The demand in these suburbs is due to their good access to excellent schools, the University of Cape Town, historical sites, sporting facilities and other amenities. "Property values here have shown constant growth over the years," says Greeff Christie's International Real Estate CEO Mike Greeff.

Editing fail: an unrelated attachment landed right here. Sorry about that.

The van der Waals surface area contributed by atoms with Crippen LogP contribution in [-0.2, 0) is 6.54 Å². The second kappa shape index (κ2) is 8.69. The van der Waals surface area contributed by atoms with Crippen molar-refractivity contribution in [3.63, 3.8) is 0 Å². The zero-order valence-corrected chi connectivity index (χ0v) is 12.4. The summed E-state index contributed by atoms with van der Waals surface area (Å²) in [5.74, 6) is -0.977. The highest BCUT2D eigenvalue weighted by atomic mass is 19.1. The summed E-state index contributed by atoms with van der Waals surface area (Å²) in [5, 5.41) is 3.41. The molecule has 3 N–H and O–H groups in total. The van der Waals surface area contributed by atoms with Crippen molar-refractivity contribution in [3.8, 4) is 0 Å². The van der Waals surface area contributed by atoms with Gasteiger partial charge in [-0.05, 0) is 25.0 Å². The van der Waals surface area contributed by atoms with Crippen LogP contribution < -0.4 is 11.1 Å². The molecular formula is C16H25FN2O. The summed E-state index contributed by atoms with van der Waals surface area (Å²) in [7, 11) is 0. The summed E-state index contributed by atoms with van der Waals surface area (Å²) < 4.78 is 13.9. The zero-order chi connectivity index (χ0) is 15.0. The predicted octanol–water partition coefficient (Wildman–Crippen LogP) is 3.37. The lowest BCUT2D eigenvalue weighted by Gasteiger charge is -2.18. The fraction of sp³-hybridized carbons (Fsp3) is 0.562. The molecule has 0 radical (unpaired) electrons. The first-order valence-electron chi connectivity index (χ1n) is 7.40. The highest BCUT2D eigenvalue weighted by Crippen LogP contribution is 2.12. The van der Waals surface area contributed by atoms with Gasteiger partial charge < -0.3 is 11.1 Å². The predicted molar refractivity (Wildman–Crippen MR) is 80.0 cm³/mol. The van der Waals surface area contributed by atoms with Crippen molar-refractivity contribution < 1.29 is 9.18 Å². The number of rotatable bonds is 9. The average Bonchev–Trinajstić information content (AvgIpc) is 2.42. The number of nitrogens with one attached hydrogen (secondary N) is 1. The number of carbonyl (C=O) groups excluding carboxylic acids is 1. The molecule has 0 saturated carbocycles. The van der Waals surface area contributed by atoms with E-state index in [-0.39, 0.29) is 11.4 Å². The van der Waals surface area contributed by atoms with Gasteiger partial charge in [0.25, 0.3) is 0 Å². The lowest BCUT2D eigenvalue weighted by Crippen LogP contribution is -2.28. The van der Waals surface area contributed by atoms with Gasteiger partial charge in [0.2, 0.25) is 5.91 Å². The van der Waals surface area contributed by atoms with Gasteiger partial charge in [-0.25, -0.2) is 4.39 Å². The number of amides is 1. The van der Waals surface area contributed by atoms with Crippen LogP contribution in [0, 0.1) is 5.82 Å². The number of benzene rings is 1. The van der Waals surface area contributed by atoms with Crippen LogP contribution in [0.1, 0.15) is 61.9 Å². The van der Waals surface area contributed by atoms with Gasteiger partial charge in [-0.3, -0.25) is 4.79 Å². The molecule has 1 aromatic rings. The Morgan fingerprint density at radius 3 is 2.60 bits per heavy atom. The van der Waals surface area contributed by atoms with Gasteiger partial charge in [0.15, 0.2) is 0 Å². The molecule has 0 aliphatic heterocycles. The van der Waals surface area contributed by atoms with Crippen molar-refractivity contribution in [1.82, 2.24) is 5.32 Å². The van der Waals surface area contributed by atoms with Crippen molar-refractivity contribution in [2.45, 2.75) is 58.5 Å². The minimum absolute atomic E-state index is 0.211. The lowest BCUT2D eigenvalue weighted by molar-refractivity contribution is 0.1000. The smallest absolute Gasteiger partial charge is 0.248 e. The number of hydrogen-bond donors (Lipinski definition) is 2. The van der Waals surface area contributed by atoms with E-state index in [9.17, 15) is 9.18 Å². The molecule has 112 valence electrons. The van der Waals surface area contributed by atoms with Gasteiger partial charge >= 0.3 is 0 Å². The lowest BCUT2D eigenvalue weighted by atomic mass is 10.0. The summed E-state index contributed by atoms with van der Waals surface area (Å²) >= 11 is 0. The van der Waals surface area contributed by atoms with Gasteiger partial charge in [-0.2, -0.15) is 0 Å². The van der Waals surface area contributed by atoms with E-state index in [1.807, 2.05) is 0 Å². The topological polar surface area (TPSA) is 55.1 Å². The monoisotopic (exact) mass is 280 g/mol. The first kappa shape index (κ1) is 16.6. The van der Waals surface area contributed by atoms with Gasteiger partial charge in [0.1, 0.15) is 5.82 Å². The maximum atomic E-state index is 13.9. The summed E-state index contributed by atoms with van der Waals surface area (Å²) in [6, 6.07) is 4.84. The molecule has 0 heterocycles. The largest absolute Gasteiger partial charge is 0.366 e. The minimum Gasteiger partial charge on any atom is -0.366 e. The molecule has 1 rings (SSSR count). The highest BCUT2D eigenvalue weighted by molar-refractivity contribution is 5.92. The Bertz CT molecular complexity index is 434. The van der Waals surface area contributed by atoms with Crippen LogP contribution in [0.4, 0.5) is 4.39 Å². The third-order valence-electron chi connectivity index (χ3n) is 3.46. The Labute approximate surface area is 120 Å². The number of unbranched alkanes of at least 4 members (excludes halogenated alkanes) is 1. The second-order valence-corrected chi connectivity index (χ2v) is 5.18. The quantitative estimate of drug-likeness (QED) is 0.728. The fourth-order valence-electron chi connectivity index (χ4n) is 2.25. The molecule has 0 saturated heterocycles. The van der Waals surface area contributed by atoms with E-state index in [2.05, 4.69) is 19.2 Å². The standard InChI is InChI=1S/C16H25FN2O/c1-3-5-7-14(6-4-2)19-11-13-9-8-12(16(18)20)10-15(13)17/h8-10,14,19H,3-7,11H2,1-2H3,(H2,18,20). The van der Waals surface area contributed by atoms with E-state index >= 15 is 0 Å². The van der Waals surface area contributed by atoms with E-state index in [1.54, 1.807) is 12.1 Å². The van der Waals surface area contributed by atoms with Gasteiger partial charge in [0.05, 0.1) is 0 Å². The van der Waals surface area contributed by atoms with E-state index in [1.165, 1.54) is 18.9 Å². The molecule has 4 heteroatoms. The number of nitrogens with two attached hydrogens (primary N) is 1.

The Western Seaboard including Table View is sought after too, thanks to its beaches, excellent schools, malls, its status as a top kitesurfing spot and good accessibility. "The MyCiTi bus service has dedicated traffic lanes which offer direct routes to the city centre, avoiding traffic congestion altogether," says Greeff. "This has also led to an influx of tourists." David Britz, sales and marketing director of developer Multi Spectrum Properties, says younger first time buyers are investing in this area because the entry level market in Observatory or Rondebosch is priced too high. Foreign buyers are also investing in Century City, Lightstone data reveals. Seeff Century City agent Helga Clemo confirms this. "Aside from its central location, Century City offers everything you need including schools and shopping malls," she says. "Many foreign buyers go after apartments ranging between R2.5m and R4.5m. It is also popular for rentals. We have seen high demand from buy to let investors, from European to African buyers." Lightstone data suggests that Cape Town's water situation has not deterred foreign homeowners. Greeff is in agreement. "The drought may have had cooling effects among foreign buyers in the first quarter of 2018. The postponement of Day Zero should put the concerns of foreign buyers to rest earlier than expected," he says.